The results of an FBI investigation into Hillary Clinton’s use of a private email server as secretary of state shredded Clinton’s most oft-recited defense — that she never sent or received information marked classified.
The presumptive Democratic presidential nominee made the case for a year and as recently as Saturday, hours after being interviewed by investigators.
Clinton has made the same general claim two ways. At a Democratic debate in February, Clinton said, “I never sent or received any classified material.” Other times she’s added the qualifier that she never sent material “marked” classified.
We previously found that Clinton was spinning what was publicly known about the FBI investigation and Clinton’s emails. We rated her claim Half True.
Now we know: It’s just plain wrong.
At PolitiFact, our policy is that we fact-check statements and claims using the information available at the time. That policy stands. But in this case, while the evidence FBI Director James B. Comey presented wasn’t available to us, it was available to Clinton through her own emails. She had every opportunity to present an accurate accounting in comments to the public and voters. She did not do that.
We looked at Clinton’s claim again with the information that was available to her when she spoke but only became available publicly Tuesday.
In an interview with NBC’s Chuck Todd hours after being interviewed by the FBI, Todd asked Clinton how her practices did not violate federal law.
“Let me repeat what I have repeated for many months now,” Clinton responded. “I never received nor sent any material that was marked classified.”
FBI investigators reviewed the 30,000 emails Clinton turned over to the State Department in 2014. The investigation found “a very small number” contained classification markings at the time they were sent.
In total, the FBI investigation found 110 emails in 52 email chains containing information that was classified at the time it was sent or received. Eight chains contained top secret information, the highest level of classification; 36 chains contained secret information; and the remaining eight contained confidential information. Most of these emails, however, did not contain markings clearly delineating their status.
Even so, Clinton and her team still should have known the information was not appropriate for an unclassified system, Comey said.
About 2,000 additional emails have been retroactively classified, or up-classified, meaning the information was not classified when it was first emailed. This is a regular practice when documents are reviewed for release, according to transparency experts.
Clinton has said she turned over all work-related emails to the State Department. But Comey said FBI investigators uncovered “several thousand” work-related emails that she had not handed over, and three of those were classified at the time they were sent, though they were not marked as such.
Comey added that some work-related emails are still out there, but FBI investigators were unable to find them. It’s possible those emails could contain classified information.
The Clinton campaign told PolitiFact it does not know which emails Comey is referring to and repeated the fact that the State Department has not said any were classified at the time they were sent.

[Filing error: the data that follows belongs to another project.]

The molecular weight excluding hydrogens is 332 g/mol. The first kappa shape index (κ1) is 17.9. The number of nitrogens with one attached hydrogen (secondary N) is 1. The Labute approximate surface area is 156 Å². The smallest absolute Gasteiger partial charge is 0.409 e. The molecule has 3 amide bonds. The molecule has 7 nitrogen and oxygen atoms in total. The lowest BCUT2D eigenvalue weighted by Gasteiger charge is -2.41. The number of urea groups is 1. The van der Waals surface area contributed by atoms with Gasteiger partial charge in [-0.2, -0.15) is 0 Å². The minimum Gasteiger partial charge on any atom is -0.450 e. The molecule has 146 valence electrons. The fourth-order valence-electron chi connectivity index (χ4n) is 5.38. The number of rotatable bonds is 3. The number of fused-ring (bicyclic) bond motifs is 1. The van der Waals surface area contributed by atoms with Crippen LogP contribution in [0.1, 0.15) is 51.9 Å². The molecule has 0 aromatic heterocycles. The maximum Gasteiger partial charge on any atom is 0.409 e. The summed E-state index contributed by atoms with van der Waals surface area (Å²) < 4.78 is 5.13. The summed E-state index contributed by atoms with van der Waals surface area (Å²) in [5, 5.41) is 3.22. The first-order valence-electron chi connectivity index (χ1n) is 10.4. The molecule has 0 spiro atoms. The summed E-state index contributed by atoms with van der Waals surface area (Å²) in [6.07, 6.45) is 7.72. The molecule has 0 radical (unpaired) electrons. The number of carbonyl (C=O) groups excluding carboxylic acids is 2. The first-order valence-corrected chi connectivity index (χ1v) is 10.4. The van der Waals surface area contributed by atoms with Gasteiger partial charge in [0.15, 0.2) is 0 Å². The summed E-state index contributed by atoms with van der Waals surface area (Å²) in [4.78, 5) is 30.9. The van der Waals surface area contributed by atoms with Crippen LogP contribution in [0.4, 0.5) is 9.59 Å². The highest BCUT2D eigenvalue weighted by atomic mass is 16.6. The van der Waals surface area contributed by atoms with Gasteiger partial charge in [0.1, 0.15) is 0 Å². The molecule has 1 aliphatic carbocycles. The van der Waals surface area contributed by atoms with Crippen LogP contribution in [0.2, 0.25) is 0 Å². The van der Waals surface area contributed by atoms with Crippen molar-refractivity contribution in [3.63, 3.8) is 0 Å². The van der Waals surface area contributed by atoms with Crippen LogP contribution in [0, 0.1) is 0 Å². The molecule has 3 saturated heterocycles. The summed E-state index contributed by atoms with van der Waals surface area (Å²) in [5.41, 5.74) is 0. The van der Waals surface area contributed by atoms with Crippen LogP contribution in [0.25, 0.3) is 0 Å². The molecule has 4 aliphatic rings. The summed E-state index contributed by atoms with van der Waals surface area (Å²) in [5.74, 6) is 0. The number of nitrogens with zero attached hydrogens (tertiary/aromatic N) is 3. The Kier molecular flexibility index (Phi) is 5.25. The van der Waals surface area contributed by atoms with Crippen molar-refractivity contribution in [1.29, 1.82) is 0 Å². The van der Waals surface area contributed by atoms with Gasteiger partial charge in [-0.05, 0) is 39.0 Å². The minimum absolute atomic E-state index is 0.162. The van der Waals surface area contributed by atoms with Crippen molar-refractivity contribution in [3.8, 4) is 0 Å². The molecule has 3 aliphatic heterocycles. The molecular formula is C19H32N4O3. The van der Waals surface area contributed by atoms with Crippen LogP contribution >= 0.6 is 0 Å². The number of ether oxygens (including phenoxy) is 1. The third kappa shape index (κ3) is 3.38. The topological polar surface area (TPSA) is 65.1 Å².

Some of Clinton’s emails now made public actually show Clinton’s team talking about how they couldn’t email each other classified information over the private server and instead have to move the conversation to a more appropriate venue. Clinton has said she viewed classified information in hard copy in her office. If she was traveling, she used other secure channels.
But the FBI investigation found that Clinton sent and received classified information over her private server.
Agencies regularly disagree over what should be classified. As the email story has unfolded, the State Department has squabbled with the intelligence community over whether certain emails should be classified today and if it was classified back when it was sent during Clinton’s tenure.
“The decision to mark a document is more art than science and leads to bureaucratic in-fighting on whether something should be classified or not,” said Gary Bass, the executive director of the Bauman Foundation and a former director of OMB Watch, a government accountability organization.
Thomas Blanton, the director of the National Security Archive at George Washington University, said some of the classified material the FBI identified might not be particularly sensitive. “There is not a line in any of Mrs. Clinton’s emails that meets the smell test of classification, which is their release would be damaging to our national security,” he said.
Given these concerns, it’s reasonable to give Clinton a little benefit of the doubt regarding how she treated classified information that landed in her inbox unlabeled, said Steven Aftergood, the director of the Project on Government Secrecy at the Federation of American Scientists.
Clinton said, “I never received nor sent any material that was marked classified.”
Clinton has made this claim over and over again. An independent FBI investigation has found that to be inaccurate.
Over the course of a year, Clinton and her staff have painted a picture of an email setup where absolutely zero classified information slipped through the cracks, case closed.
We rate Clinton’s statement False.
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For the full fact-check with all sourcing, please see www.politifact.com/truth-o-meter/statements/2016/jul/06/hillary-clinton/fbi-findings-tear-holes-hillary-clintons-email-def/.